Nopalitos: The pads of the prickly pear cactus, typically cut up and served uncooked in salads or baked or stir-fried as a vegetable side dish. (The tangy-sweet, purplish-red fruit of the prickly pear is often used to make juice drinks and margaritas.)
Posole: Resembling popcorn soup, this is a sublime marriage of lime, hominy, pork, chiles, garlic, and spices.
Quesadilla: A folded flour tortilla filled with cheese and meat or vegetables and warmed or lightly fried so the cheese melts.
Queso: Cheese; an ingredient in many Mexican and Southwestern recipes (cheddar or Jack is used most commonly in New Mexican dishes).
Ristra: String of dried red chile peppers, often used as decoration.
Salsa: Finely chopped concoction of green and red chile peppers, mixed with onion, garlic, and other spices.
Sopaipilla: Puffy deep-fried bread that's similar to Navajo fry bread (found in Arizona and western New Mexico); it's served either as a dessert with honey drizzled over it or savory as a meal stuffed with pinto beans or meat.
Taco: A corn or flour tortilla served either soft, or baked or fried and served in a hard shell; it's then stuffed with vegetables or spicy meat and garnished with shredded lettuce, chopped tomatoes, onions, and grated cheese.
Tacos al carbón: Shredded pork cooked in a mole sauce and folded into corn tortillas.
Tamale: Ground corn made into a dough, often filled with finely ground pork and red chiles; it's steamed in a corn husk.
Tortilla: A thin pancake made of corn or wheat flour, a tortilla is used as bread, as an edible "spoon," and as a container for other foods. Locals place butter in the center of a hot tortilla, roll it up, and eat it as a scroll.
Trucha en terra-cotta: Fresh trout wrapped in corn husks and baked in clay.
Verde: Spanish for "green," as in chile verde (a green chile sauce).
Art and Architecture
Adobe: A brick of sun-dried earth and clay, usually stabilized with straw; a structure made of adobe.
Banco: A small bench, or banquette, often upholstered with handwoven textiles, that gracefully emerges from adobe walls.
Bulto: Folk-art figures of a santo (saint), usually carved from wood.
Camposanto: A graveyard.
Capilla: A chapel.
Casita: Literally "small house," this term is generally used to describe a separate guesthouse.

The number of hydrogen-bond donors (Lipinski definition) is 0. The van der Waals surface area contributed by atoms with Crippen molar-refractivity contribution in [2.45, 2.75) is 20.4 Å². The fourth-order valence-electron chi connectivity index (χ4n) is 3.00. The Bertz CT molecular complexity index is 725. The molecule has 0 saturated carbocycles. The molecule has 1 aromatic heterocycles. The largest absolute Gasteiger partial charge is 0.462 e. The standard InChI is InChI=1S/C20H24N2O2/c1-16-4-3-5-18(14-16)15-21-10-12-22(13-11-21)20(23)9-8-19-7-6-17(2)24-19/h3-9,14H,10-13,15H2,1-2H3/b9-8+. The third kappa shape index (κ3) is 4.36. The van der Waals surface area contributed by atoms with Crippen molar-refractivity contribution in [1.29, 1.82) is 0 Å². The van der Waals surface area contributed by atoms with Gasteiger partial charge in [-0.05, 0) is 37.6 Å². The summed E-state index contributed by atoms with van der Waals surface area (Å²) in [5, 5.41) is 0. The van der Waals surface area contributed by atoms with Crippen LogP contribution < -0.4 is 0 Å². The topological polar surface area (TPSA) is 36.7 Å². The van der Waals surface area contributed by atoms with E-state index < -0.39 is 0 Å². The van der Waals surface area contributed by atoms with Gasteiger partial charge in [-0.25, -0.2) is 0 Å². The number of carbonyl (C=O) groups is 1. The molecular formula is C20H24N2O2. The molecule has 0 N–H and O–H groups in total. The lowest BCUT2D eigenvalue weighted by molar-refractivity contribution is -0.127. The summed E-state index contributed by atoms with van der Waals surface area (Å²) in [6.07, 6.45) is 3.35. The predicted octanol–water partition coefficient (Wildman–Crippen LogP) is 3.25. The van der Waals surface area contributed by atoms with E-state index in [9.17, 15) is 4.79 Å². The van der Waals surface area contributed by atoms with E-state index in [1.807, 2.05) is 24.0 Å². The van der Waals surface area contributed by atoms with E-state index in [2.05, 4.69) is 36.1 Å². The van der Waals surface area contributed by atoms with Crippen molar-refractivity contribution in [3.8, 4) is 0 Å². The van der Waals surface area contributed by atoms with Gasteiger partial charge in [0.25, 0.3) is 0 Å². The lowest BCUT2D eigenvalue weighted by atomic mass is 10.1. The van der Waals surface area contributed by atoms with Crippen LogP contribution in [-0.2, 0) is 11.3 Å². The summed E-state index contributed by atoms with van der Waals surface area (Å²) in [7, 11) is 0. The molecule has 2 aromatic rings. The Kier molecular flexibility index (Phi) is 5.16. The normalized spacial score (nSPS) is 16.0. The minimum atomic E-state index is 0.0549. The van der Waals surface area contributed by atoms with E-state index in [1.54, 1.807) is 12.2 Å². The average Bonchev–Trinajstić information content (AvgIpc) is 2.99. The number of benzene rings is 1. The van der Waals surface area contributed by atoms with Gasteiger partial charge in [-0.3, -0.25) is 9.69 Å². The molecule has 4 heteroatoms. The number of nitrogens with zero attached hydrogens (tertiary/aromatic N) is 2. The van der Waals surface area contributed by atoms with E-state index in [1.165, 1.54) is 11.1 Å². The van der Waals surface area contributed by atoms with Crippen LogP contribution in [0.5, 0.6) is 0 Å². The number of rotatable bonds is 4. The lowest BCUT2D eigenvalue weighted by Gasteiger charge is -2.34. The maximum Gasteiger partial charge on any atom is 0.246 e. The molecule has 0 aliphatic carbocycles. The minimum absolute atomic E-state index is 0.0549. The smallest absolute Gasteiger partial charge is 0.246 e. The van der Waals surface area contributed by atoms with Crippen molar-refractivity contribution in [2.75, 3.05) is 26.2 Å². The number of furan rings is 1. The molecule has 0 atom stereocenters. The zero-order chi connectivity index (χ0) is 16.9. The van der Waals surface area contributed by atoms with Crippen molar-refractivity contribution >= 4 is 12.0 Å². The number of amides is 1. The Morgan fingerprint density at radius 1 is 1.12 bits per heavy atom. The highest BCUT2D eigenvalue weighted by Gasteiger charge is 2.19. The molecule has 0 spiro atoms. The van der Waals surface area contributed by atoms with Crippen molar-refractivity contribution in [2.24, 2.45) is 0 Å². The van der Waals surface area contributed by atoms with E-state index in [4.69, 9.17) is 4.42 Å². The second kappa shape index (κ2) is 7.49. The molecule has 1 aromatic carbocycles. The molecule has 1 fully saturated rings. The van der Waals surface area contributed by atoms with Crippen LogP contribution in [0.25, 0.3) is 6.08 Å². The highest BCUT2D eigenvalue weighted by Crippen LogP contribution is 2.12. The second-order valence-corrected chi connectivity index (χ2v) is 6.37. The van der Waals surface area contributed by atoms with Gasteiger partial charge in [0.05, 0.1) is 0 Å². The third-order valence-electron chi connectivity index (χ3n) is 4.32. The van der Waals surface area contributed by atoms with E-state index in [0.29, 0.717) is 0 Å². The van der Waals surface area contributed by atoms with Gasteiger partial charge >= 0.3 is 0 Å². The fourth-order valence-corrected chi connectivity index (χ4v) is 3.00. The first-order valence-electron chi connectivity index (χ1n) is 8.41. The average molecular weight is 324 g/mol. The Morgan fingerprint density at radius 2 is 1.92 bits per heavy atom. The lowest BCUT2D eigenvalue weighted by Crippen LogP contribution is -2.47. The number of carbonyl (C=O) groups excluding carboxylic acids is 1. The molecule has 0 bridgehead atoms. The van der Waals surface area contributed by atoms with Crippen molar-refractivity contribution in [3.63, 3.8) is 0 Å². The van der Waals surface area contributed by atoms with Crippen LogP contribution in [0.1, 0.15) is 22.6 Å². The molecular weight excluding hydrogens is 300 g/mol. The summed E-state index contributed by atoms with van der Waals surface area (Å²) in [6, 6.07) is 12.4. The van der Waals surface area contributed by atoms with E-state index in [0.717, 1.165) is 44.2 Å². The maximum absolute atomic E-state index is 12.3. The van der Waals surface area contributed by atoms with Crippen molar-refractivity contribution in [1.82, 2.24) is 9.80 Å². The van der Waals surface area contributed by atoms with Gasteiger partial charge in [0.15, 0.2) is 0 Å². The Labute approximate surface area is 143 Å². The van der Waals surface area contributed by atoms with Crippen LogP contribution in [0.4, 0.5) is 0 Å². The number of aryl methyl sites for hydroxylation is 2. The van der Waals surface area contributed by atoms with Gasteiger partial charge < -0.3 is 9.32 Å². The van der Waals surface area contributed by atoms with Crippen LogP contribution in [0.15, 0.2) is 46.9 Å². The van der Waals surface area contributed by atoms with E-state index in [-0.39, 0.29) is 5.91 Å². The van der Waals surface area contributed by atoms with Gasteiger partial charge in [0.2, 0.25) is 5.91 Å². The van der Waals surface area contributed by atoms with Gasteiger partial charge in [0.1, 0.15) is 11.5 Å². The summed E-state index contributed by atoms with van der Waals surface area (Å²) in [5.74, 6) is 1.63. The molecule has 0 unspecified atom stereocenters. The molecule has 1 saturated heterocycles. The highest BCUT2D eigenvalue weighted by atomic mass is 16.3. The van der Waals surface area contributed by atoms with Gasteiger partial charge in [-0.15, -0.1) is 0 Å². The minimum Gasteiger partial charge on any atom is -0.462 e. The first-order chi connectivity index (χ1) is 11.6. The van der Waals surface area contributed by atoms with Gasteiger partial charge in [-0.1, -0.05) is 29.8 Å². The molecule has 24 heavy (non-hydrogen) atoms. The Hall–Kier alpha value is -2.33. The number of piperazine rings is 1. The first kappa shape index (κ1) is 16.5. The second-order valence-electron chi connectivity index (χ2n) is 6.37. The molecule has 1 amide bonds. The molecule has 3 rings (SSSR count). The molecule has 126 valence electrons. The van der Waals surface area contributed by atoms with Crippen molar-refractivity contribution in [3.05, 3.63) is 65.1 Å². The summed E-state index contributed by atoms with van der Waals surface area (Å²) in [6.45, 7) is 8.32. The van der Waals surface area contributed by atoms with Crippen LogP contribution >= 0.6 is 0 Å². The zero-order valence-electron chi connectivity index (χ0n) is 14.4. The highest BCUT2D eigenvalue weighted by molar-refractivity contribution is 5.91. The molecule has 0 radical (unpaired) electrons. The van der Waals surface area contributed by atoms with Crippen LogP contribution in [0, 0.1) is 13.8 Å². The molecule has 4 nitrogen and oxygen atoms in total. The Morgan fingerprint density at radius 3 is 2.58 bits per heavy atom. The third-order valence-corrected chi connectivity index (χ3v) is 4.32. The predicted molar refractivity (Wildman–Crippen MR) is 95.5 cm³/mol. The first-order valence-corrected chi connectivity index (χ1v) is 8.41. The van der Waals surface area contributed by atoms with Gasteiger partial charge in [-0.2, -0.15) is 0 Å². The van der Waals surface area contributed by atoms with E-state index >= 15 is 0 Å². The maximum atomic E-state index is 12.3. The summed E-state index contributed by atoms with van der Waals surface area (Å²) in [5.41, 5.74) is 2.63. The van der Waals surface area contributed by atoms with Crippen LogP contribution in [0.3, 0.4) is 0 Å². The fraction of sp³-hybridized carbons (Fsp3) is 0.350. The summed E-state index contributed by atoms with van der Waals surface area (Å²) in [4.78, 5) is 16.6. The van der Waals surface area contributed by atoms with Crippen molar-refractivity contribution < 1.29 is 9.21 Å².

Cerquita: A spiked, wrought-iron, rectangular fence, often marking grave sites.
Coyote fence: A type of wooden fence that surrounds many New Mexico homes; it comprises branches, usually from cedar or aspen trees, arranged vertically and wired tightly together.
Farolito: Small votive candles set in paper-bag lanterns, farolitos are popular at Christmastime. The term is used in northern New Mexico only. People in Albuquerque and points south call the lanterns luminarias, which in the north is the term for the bonfires of Christmas Eve.
Heishi: Technically the word means "shell necklace," but the common usage refers to necklaces made with rounded, thin, disc-shaped beads in various materials, such as turquoise or jet.
Hornos: Domed outdoor ovens made of plastered adobe or concrete blocks.
Kiva: A circular ceremonial room, built at least partially underground, used by Pueblo Indians of the Southwest. Entrance is gained from the roof.
Kiva fireplace: A corner fireplace whose round form resembles that of a kiva.
Nicho: A built-in shelf cut into an adobe or stucco wall.
Placita: A small plaza.
Portal: A porch or large covered area adjacent to a house.
Pueblo Revival (also informally called Pueblo style): Most homes in this style, modeled after the traditional dwellings of the Southwest Pueblo Indians, are cube or rectangle shaped. Other characteristics are flat roofs, thick adobe or stucco walls, small windows, rounded corners, and viga beams.
Retablo: Holy image painted on wood or tin.
Santero: Maker of religious images.
Terrones adobes: Adobe cut from the ground rather than formed from mud.
Viga: Horizontal roof beam made of logs, usually protruding from the side of the house.